idea paint

14. Vintage gifts. Old, time-worn notebooks, journals, key chains, mouse pads, anything that has a distinctly vintage look to it. How about an antique typewriter from an antique store? Writers will love this!

vintage typewriter

15. Items with literary quotes or images. Mugs, eyeglass cases or pencil cases, pillowcases, etc. The list is endless.

hemingway mug







16. Kindle reader. Writers like to read and get deals just like anyone else. A Kindle reader is a sure-fire way to delight your favorite author this Christmas.

kindle ebook device

17. Credit card chip reader. If your author friend is planning a book signing, this little gem is a life-saver. Instantly allow customers to scan and pay for their books using their credit cards. This device is easy to use and set up. It does not record or keep any personal data so people’s credit card numbers will be secure. Great gadget for those book signings and craft fairs when it’s time to sell those books!

credit card reader.jpg

18. Keyboard for tablet. This makes writing that great novel so much easier when not at home.

tablet keyboard

19. The Writer’s Tool Box. This is the perfect gift filled with ideas and games for those suffering from writer’s block!

writers toolbox

20. Book jewelry. From charms and pendants to earrings and bracelets, book jewelry is a popular item for writers and readers and anyone who loves books and jewelry. Whether you decide to purchase online, or craft something yourself, these items are delightful and whimsical and would make a great stocking stuffer.

book necklace

For these and other items, please visit the following websites:

Hands Full of Ashes – a novel inspired by my trip to Rwanda

After my trip to Rwanda in October 2012, I had a story brewing in my mind.  I kept putting it off, busy as I was living and working as a teacher.  But the story just wouldn’t go away.  So one day, a few months after returning home, I sat down to write.  I couldn’t believe how quickly the story unfolded.  The characters and the plots were not my initial intention.  They just grew and developed.  I wrote this novel, Hands Full of Ashes over a seven month period in 2013.  It is a romantic suspense/women’s fiction novel and is a love story layered with political intrigue, love, death, and hope and it all unfolds in the region of East Africa.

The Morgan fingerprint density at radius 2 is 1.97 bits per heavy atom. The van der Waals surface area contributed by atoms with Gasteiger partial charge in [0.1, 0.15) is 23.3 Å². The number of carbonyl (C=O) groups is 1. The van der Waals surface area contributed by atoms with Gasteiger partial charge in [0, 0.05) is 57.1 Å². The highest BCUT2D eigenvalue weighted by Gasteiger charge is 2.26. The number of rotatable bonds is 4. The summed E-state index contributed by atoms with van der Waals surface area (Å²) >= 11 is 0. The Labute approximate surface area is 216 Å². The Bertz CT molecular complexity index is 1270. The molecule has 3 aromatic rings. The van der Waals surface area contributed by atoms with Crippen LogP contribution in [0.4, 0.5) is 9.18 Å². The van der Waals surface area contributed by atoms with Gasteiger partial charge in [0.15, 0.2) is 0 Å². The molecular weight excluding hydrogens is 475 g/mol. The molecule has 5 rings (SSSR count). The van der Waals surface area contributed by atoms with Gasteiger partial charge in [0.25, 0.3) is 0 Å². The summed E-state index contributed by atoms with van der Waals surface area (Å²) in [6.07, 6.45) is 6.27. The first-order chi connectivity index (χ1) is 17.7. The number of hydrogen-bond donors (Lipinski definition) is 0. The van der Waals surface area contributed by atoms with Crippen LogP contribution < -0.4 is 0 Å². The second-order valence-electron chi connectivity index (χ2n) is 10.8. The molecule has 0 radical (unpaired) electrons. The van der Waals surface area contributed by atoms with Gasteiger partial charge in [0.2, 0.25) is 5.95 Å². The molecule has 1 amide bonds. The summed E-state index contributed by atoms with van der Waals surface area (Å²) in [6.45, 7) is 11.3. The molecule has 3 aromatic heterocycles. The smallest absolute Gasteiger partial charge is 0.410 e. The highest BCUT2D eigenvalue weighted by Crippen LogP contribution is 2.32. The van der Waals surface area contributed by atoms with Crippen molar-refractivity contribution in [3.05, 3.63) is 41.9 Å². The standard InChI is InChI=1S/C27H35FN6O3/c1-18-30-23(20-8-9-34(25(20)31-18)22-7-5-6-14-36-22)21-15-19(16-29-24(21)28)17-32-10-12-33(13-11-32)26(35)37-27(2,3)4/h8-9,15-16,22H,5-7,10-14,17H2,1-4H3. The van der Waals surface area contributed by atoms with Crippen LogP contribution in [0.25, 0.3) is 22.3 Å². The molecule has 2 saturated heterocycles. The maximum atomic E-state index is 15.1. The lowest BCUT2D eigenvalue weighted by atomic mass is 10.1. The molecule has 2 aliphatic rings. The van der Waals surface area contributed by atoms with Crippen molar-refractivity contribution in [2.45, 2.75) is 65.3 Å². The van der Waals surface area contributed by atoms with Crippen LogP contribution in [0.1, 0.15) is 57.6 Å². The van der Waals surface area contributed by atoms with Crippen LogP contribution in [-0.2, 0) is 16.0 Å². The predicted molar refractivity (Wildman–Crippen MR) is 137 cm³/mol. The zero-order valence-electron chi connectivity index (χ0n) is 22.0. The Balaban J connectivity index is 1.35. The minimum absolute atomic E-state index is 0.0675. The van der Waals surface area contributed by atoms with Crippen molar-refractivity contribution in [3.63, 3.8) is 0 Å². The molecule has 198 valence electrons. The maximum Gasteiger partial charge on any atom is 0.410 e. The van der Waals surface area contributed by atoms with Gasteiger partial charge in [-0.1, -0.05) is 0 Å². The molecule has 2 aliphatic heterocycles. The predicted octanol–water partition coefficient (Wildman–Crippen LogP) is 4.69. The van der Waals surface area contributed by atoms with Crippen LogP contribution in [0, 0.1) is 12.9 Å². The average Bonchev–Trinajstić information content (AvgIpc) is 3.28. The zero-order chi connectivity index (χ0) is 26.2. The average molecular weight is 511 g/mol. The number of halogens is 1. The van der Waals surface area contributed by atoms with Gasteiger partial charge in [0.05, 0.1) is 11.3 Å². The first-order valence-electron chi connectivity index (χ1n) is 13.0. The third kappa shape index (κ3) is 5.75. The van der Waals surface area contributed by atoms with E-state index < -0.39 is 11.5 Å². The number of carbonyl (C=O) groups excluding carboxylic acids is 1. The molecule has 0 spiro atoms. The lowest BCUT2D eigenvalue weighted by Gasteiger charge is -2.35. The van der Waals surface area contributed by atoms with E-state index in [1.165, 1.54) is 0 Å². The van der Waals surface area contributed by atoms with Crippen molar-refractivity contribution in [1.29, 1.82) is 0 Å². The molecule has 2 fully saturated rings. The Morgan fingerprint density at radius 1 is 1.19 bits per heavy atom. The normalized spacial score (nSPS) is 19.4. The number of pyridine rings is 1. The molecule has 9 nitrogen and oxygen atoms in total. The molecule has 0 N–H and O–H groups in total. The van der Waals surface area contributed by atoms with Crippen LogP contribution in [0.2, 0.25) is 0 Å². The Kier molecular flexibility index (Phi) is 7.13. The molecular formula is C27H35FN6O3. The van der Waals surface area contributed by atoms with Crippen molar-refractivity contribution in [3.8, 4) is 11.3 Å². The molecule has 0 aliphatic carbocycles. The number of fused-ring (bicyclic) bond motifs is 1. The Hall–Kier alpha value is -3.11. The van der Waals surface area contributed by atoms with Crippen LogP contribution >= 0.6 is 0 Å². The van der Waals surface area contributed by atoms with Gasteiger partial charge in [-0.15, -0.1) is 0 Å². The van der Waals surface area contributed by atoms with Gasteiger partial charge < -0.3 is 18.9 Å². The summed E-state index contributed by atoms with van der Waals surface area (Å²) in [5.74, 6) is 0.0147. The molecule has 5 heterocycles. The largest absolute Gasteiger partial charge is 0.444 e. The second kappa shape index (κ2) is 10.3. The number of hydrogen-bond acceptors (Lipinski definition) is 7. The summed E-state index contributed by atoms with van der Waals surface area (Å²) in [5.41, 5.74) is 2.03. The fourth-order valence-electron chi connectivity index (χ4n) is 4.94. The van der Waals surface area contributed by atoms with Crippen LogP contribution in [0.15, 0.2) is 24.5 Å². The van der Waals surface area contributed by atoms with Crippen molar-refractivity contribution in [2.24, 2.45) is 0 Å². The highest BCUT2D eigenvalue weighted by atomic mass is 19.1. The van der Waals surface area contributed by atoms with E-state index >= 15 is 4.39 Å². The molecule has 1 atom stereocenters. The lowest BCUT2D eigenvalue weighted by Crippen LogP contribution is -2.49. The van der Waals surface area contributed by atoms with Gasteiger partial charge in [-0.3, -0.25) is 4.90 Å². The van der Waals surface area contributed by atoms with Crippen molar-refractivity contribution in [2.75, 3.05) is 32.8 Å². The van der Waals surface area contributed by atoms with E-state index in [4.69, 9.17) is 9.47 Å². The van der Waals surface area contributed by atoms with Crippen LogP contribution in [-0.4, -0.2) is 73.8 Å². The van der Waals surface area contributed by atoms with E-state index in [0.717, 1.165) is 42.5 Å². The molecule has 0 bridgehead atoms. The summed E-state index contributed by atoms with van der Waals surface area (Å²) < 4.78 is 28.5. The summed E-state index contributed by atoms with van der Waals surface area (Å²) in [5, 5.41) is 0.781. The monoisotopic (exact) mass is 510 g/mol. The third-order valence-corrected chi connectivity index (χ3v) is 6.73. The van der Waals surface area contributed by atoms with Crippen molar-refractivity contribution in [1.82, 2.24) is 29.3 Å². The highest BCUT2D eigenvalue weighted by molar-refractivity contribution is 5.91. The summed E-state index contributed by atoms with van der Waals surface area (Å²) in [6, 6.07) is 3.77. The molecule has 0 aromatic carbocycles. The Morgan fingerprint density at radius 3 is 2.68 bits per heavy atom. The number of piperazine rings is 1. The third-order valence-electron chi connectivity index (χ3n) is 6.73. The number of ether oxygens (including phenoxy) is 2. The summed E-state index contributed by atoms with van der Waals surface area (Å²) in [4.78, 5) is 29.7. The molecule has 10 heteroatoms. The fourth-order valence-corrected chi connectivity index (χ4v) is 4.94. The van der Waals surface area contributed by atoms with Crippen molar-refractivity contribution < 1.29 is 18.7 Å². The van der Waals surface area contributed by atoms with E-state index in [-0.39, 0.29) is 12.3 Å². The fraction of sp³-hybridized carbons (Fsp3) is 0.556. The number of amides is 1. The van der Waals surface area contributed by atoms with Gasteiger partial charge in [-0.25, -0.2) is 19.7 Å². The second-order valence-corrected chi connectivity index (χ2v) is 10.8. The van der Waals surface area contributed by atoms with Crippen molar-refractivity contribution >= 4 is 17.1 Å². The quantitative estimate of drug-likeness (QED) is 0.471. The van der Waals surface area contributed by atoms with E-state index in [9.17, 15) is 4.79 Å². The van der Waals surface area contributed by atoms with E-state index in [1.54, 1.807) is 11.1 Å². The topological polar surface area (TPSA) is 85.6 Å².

The initial writing, I would soon learn, was the easy part.  The fact that I knew next to nothing about High Commissioners, or militia groups didn’t faze me in the least.  I just wrote.  And wrote some more.  The easy part was imagining the love between the main character and her love interest and enjoying the development of their passion and love as it grew and deepened. The hard part was the next stage – the editing.  After revising my manuscript and paring it down (significantly), I hired an editor and had the manuscript revised yet again.  The process has thus far lasted just over a year, from the beginning of the writing to the completion of the editing.  I am now in the publishing stage – with queries polished and sent and interest and requests (partials and fulls) from several agents and publishers. But one thing I have learned, interest does not automatically translate into commitment. It is a long road.

Being a writer is an evolutionary job.  I thought I knew all there was to know about writing!  I certainly didn’t.  I began reading oodles of books about writing – books by famous authors, and by unknown authors.  I read Stephen King’s book “On Writing”, which was a little like reading a biography while reading about writing.  At least it was entertaining.

I learned to pare my writing down, even when it felt WRONG.  I chucked out as many adverbs as I could stomach, and made sure that my character arc was consistent.  I carefully determined my genre (women’s fiction/romantic suspense) and lingered over the word count (73,000 words) making sure it wasn’t too long.  I learned more about grammar than I wanted to. Then one evening not so long ago, I sat down and read my story once again.  It was better than I could have hoped.  Powerful, sad, shocking, inspiring.  I wanted to write a moving story that was fictional yet also realistic.  I think I succeeded.  Although the story is a work of fiction, and takes place in Canada, Uganda, Rwanda and the DRC, it was inspired by Rwanda nonetheless.